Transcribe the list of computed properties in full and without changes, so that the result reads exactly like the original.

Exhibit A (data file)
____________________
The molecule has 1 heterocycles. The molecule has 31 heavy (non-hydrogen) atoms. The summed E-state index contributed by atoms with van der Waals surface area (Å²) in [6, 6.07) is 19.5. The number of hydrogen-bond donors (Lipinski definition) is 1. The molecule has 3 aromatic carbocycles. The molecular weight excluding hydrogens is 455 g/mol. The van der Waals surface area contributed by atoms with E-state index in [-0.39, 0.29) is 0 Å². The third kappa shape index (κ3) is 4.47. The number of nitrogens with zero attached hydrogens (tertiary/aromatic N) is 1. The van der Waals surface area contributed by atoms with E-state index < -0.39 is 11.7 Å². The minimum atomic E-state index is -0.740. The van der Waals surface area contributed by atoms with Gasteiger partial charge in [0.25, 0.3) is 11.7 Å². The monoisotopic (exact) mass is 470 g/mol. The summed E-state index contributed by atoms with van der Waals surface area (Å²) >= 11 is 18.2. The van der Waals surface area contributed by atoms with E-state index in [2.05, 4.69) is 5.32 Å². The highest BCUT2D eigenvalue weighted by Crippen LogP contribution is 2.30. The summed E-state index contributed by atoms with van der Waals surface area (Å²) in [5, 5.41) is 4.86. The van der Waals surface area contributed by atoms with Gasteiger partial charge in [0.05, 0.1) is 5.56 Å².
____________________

The molecule has 1 heterocycles. The molecule has 31 heavy (non-hydrogen) atoms. The summed E-state index contributed by atoms with van der Waals surface area (Å²) in [6, 6.07) is 19.5. The number of hydrogen-bond donors (Lipinski definition) is 1. The molecule has 3 aromatic carbocycles. The molecular weight excluding hydrogens is 455 g/mol. The van der Waals surface area contributed by atoms with E-state index in [-0.39, 0.29) is 0 Å². The third kappa shape index (κ3) is 4.47. The number of nitrogens with zero attached hydrogens (tertiary/aromatic N) is 1. The van der Waals surface area contributed by atoms with E-state index < -0.39 is 11.7 Å². The minimum atomic E-state index is -0.740. The van der Waals surface area contributed by atoms with Gasteiger partial charge in [0.25, 0.3) is 11.7 Å². The monoisotopic (exact) mass is 470 g/mol. The summed E-state index contributed by atoms with van der Waals surface area (Å²) >= 11 is 18.2. The van der Waals surface area contributed by atoms with E-state index in [2.05, 4.69) is 5.32 Å². The highest BCUT2D eigenvalue weighted by Crippen LogP contribution is 2.30. The summed E-state index contributed by atoms with van der Waals surface area (Å²) in [5, 5.41) is 4.86. The van der Waals surface area contributed by atoms with Gasteiger partial charge in [0.05, 0.1) is 5.56 Å².